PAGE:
Child abuse is broadly defined in many states as any type of cruelty inflicted upon a child, including mental abuse, physical harm, neglect, and sexual abuse or exploitation. The specific crimes charged in instances of child abuse can include assault and battery. In many states, certain individuals and caregivers are required by law to report suspected child abuse.
Child Abuse Defenses + Defending yourself against a child abuse charge can be difficult especially if it involves the testimony of a child. Combine that with the media's negative depiction of child abuse offenders and it may seem impossible to overcome the harsh realities of a child abuse allegation.
If you are charged with child abuse - whether physical, emotional, or sexual - a criminal defense lawyer can devise a sounddefense strategy and help cast doubt on the prosecutor's case. Like other crimes, a person charged with child abuse has the same rights as defendants of other crimes, including the right to defend themselves against a criminal charge.
While child abuse laws aim to protect children, the justice system is set up to vindicate those who are wrongfully accused. Below are some of the most common (and some not so common) defenses that a person may assert on a child abuse charge:
False Allegations of Child Abuse + A common defense to child abuse charges is to say you didn't do it.False accusations of child abuse are more common than most people think, especially in dysfunctional families or between parents who are involved in a difficult child custody battle. Although sometimes difficult to prove, the best strategy to defend false child abuse charges is to aggressively counter-attack allegations and show proof of the lie or similar wrongful conduct by the accuser.
The Injury Is a Result of an Accident+ Most state child abuse laws do not punish accidents, unless the accident was a result of recklessness or gross carelessness. Examples of true accidents may include pushing your child on a bike and causing him to fall and scrape his knees or unknowingly slamming your toddler's hand in the door. When a child's injuries are a result of an accident, a person may raise this as a defense against child abuse charges but courts are split as to whether to prosecute parents who accidently cause harm to a child when acting with negligence (such as leaving a sleeping baby in a car alone on a hot day).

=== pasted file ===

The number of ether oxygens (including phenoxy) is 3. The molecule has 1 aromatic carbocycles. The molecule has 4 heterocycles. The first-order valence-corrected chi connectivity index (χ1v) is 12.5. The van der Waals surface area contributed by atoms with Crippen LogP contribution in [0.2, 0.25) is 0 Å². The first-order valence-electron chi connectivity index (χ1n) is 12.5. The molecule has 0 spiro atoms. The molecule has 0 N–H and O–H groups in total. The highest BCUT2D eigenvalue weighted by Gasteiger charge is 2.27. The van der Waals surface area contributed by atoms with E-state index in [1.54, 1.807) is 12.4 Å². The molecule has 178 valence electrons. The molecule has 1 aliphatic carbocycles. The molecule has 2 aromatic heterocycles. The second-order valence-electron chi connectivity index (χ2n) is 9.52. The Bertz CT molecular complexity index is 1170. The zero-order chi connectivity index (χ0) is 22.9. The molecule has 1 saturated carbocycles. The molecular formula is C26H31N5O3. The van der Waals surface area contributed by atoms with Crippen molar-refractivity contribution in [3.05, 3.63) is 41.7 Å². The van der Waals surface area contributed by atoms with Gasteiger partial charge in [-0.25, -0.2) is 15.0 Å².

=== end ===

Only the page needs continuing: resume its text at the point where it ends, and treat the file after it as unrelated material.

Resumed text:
The Injury Is a Result of Something Other Than Child Abuse + Sometimes parents are falsely accused of child abuse based on non-accidental situations, such as when a child fights with another child and injures himself or when a child has a pre-existing medical condition that contributes to her own injuries. For example, one type of disease called "brittle bone disease" has been raised as a defense to show that one's injuries were the result of a disorder that causes a child's bones to break easily, and not a result of child abuse.
Parent's Right to Discipline + Parents are generally free to discipline their children in any manner they choose, so long as the discipline is reasonable and causes no bodily injury. The question of how a parent disciplines a child (such as through spanking or threat of spanking), however, is often the subject of many child abuse cases. In certain circumstances, a parent, or one standing in "loco parentis "(such as a teacher), can raise the defense of "parental privilege" and claim that they had the right to reasonably discipline a child under their authority. However, if a child's injuries are more serious than minor bruising as a result of the discipline, the parental privilege may not apply.
Religious Beliefs or Exemption + Even though it's hard to grasp the thought of a child dying from an easily treatable illness, parents may claim an exemption to child abuse for religious reasons when a child dies because of a parent's failure to seek medical care for their sick child. Although controversial, this religious exemption is a defense in all but a handful of states, and allows parents to escape charges of child abuse if they choose to pray for their sick children rather than take them to a doctor.